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Cloverleaf Stuck on Sears

That could spell trouble for the county's plans for Cloverleaf. Unless the county buys the property, which would be in addition to the $6.1 million the county has agreed to pay for rest of Cloverleaf, Sears could become a major headache.

Last week, the county won a bidding contest for the mall with Richmond Faith Alive International Ministries, formerly the Richmond Christian Center. The church had originally offered $4 million to buy the mall for a host of uses, including a new 5,000-seat sanctuary, training center, bowling alley and Broadway-style theater.

Church officials plan to meet with lawyers this week to determine their next step, says the Rev. Steve Parson, who believes Chesterfield inappropriately interfered with Faith Alive's attempt to purchase the mall.

"We feel that is ethically wrong," Parson says. "On top of that, they are going to tear the buildings down. It seems absolutely ridiculous what they are doing."

The county hired Maryland developer Chesapeake Realty Ventures LLC to explore redevelopment options, which currently include a mix of residential, office and retail uses. But those plans call for tearing down the mall, at least the portion Chesterfield is purchasing. This includes old J.C. Penney and Hecht's department stores, and the former movie theater at the back of the property.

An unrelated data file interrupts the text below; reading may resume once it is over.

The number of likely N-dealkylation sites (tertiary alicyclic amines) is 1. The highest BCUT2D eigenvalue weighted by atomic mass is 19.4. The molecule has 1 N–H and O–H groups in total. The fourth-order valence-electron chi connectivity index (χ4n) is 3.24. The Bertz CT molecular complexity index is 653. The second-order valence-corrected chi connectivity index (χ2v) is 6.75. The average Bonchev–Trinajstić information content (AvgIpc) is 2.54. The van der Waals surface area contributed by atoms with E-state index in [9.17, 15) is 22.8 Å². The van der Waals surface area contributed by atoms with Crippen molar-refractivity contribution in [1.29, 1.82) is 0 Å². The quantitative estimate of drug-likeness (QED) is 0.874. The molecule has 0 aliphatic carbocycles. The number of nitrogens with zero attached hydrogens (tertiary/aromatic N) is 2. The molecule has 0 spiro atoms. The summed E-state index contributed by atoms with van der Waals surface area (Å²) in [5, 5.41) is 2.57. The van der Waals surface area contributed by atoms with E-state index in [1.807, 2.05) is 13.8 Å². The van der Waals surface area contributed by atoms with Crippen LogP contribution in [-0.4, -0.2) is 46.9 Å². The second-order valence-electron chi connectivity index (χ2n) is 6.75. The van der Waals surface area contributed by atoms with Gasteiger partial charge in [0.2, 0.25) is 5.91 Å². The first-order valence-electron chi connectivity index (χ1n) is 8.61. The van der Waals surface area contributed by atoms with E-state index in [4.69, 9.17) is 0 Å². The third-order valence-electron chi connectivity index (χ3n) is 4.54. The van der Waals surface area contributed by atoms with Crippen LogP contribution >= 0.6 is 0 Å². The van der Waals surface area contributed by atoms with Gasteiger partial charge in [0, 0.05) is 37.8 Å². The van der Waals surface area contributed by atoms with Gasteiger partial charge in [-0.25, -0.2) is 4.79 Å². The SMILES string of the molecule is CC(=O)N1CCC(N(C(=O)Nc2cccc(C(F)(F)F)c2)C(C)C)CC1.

What about Sears? "We have had conversations with the people who own it," says M.D. "Pete" Stith Jr., deputy county administrator in Chesterfield. "We're working on making it whole with Cloverleaf Mall."

In the county's eyes, making it whole appears to mean leveling Sears, too. Stith says officials have determined the mall doesn't have a future as a regional retail center.

But Glass says the owners have no plans to tear down the Sears buildings.

Glass has gotten plenty of calls about leasing the buildings, he says. At least three retailers have expressed interest in the 122,000-square-foot department store, he says, and "tons of people" have called about the old Tire America building in the front parking lot.

They won't have any trouble finding tenants, he says. So the owner isn't interested in selling to the county — not for anything less than $2.8 million. The old Sears was built in the early 1970s with a solid brick fa‚Ä°ade. Unlike the cookie-cutter big-box retail stores of today, Glass says, Sears is a tank.

"There are no plans to tear down Sears," he says. "Absolutely not." — Scott Bass

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